It doesn’t matter your achievement in life, there’s always room for improvement. There’s always something new to learn; a new goal to set and achieve. I’ve focused mostly on lingerie, promotional, commercial and sport modeling.  

I’ve not had time to perfect my runway skills but this is something I intend to correct. There’s more to achieve in my field of work. Equipping myself and excelling at all aspects of modeling will help me stand a better chance at getting to the top.

My goal is to be a supermodel like Naomi Campbell or Tyra Banks who managed to establish themselves as the most recognised and in-demand models of their time.

I also want to prove that modelling is a real career like law, medicine, engineering and business.

Entrepreneurs and professionals alike complain of bottlenecks to getting to their goals and reaching the top. What would you say has been a hindrance for you?

It’s easier blaming where I come from but that would be somewhat unfair since Africa has raised champions.  I admit there are limitations in Africa. You’ll need to go the extra mile to break boundaries here. But with hardwork, dedication and talent, I believe this can be done.

Personally, I’ve had challenges like self-doubt, my current studies at the university, and lack of funds. Surprisingly, models also doubt their work and themselves. Our job is to portray a character and the goal is to get it right. So when the results for the work done shows otherwise, self-doubt sets in. You begin to doubt your worth and suitability.

I am currently studying ABE UK marketing management at the university.  This simply means losing some job opportunities. But this course is to help me manage my brand better so I’m not one to complain.

In the industry, other people call the shots especially when you do not have the funds to promote your brand. You are taken advantage of and made to settle for less than you deserve.

Professionally, I will say unhealthy competitions and partiality is another challenge. Though the modeling industry in Ghana is small, it is very competitive and I love competitions. They push you to be better at what you do. But it gets ugly when competitors use unethical means to get contracts. This results in unqualified models being given jobs while the qualified are bypassed.


What steps are you taking to changing the narrative?

Regarding self-doubt, I am working on building my self-confidence and keeping a positive mind and outlook on things.

I have also accepted that losing jobs because I have to be in school is totally worth it.

To solve the issue of lack of funds, I am on the verge of breaking through in the movie industry.  Also in the pipeline is hosting gig for a television show called Event Update on Top TV. These I believe would give me something on the side to help push me to the top.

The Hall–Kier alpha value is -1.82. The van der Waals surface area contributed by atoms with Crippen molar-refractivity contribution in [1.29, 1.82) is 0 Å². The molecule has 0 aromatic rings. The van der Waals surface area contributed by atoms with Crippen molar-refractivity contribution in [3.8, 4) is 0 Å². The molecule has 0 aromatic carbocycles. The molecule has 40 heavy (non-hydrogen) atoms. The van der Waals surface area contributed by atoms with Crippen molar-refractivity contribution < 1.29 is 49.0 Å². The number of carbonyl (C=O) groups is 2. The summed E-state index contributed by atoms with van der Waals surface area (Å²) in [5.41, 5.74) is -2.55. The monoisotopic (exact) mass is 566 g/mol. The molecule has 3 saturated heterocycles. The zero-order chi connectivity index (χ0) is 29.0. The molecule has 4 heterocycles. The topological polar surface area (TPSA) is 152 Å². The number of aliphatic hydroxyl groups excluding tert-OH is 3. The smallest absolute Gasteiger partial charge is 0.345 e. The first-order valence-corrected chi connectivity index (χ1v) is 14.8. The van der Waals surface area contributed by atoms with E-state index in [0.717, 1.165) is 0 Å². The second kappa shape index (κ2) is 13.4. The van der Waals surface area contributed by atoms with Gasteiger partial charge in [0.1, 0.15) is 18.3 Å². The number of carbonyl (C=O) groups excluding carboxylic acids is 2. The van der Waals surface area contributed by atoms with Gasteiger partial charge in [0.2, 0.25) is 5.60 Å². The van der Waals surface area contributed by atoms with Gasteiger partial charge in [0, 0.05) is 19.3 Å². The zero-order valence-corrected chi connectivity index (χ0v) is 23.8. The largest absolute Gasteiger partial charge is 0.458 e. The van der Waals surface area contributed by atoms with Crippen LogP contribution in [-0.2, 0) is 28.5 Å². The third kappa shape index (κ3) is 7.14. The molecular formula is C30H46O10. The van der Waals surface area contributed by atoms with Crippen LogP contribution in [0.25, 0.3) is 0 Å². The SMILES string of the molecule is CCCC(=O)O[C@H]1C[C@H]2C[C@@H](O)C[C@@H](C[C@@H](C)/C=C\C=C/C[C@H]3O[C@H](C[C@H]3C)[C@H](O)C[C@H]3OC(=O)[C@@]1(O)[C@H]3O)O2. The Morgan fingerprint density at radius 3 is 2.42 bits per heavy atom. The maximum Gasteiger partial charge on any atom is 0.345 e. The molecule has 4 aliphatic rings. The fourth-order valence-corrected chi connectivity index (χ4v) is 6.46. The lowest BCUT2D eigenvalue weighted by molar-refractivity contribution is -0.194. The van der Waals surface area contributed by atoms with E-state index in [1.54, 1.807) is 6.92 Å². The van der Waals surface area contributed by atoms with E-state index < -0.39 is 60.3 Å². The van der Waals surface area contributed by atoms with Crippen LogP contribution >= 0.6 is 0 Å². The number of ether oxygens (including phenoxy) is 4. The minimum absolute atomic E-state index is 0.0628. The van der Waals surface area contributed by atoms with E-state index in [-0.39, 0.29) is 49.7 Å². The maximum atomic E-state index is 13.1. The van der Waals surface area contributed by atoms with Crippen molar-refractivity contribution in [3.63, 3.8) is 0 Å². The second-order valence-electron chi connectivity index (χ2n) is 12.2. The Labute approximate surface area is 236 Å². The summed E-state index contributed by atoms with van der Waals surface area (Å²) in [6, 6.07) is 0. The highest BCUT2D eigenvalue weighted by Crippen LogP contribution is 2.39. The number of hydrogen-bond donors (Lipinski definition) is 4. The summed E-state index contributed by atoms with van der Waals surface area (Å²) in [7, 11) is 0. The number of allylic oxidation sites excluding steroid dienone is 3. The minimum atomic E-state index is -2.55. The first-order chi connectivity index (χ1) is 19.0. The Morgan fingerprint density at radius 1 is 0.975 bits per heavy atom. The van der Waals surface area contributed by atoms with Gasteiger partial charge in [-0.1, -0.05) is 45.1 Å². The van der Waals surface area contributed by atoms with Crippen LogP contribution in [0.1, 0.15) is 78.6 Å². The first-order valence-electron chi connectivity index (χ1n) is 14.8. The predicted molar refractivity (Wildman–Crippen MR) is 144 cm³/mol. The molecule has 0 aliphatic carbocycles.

With unhealthy competitions and partiality, I believe models need to be independent. This way, they are able to fund their own projects. This may not entirely solve the issue. However, it would be a start.

Advice for budding models?

  • Be yourself
  • Respect yourself and those you work with
  • Don’t sell yourself short in the name of modeling
  • Accept a good job even if it may not pay well


If you were to contest with an African model, who would it be?

Well, I’d contest with myself.

There must be a secret to your success as a model. Tell us about it.

If I tell then it wouldn’t be a secret anymore. But I’d be willing to share with any woman who joins the modelling family.   

Do you ever imagine not reaching your goals? What would you do if that happens?

That is not an option! I have worked so hard and patiently. I will not accept failure.

Want to see women you know featured on SLA? Tell us what amazing things women are doing in your communities here.

How to be a fashion model when you’re clueless

aina fadina model

Those who are aware know that modelling is a fast-paced exciting career that can take you to new places. But breaking into the fashion scene can be hard, especially if you’re aiming international and you’re an African girl.

To find out more, we talked to Aina Fadina, a model and entrepreneur who has done in-house work for Oscar De La Renta, Alexander McQueen, Versace and more. Aina graciously shared her advice on breaking into the fashion industry and the tools any aspiring model needs.

Understand the business

Top models from Naomi Campbell to Jourdan Dunn have called out the challenges of being a black model and Aina agrees.

“I think the fashion business is still very challenging for any model. Period. The business has changed so much but for the black model, it is a lot harder. I have seen a slight increase of black girls in editorials and commercials. Brands have finally noticed the power consumers have, however, it is still challenging.”